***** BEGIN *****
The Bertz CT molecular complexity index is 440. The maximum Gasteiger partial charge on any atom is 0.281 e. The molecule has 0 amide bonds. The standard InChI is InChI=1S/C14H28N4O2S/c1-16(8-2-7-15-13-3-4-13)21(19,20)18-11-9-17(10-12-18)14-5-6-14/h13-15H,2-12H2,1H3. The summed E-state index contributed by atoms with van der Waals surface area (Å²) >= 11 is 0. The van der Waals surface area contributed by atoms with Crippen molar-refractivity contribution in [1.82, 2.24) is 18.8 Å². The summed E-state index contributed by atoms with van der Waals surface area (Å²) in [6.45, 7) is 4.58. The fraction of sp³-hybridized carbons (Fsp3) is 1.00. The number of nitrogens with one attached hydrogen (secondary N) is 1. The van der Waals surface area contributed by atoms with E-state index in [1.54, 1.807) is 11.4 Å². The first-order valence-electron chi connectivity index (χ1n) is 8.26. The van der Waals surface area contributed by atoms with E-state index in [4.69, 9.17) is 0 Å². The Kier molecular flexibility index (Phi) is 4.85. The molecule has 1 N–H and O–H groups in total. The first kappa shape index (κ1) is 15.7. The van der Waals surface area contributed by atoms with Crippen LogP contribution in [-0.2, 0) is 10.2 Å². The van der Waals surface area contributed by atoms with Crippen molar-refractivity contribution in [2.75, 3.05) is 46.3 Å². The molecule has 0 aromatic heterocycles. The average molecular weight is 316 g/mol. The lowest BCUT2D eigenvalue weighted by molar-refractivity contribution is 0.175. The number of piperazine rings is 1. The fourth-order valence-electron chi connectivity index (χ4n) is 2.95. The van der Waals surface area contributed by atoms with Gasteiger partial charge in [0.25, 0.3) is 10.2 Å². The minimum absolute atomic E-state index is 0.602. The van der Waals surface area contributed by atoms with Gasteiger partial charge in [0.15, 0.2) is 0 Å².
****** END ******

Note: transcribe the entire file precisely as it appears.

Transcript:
The Bertz CT molecular complexity index is 440. The maximum Gasteiger partial charge on any atom is 0.281 e. The molecule has 0 amide bonds. The standard InChI is InChI=1S/C14H28N4O2S/c1-16(8-2-7-15-13-3-4-13)21(19,20)18-11-9-17(10-12-18)14-5-6-14/h13-15H,2-12H2,1H3. The summed E-state index contributed by atoms with van der Waals surface area (Å²) >= 11 is 0. The van der Waals surface area contributed by atoms with Crippen molar-refractivity contribution in [1.82, 2.24) is 18.8 Å². The summed E-state index contributed by atoms with van der Waals surface area (Å²) in [6.45, 7) is 4.58. The fraction of sp³-hybridized carbons (Fsp3) is 1.00. The number of nitrogens with one attached hydrogen (secondary N) is 1. The van der Waals surface area contributed by atoms with E-state index in [1.54, 1.807) is 11.4 Å². The first-order valence-electron chi connectivity index (χ1n) is 8.26. The van der Waals surface area contributed by atoms with E-state index in [4.69, 9.17) is 0 Å². The Kier molecular flexibility index (Phi) is 4.85. The molecule has 1 N–H and O–H groups in total. The first kappa shape index (κ1) is 15.7. The van der Waals surface area contributed by atoms with Crippen LogP contribution in [-0.2, 0) is 10.2 Å². The van der Waals surface area contributed by atoms with Crippen molar-refractivity contribution in [2.75, 3.05) is 46.3 Å². The molecule has 0 aromatic heterocycles. The average molecular weight is 316 g/mol. The lowest BCUT2D eigenvalue weighted by molar-refractivity contribution is 0.175. The number of piperazine rings is 1. The fourth-order valence-electron chi connectivity index (χ4n) is 2.95. The van der Waals surface area contributed by atoms with Gasteiger partial charge in [0.25, 0.3) is 10.2 Å². The minimum absolute atomic E-state index is 0.602. The van der Waals surface area contributed by atoms with Gasteiger partial charge in [0.15, 0.2) is 0 Å².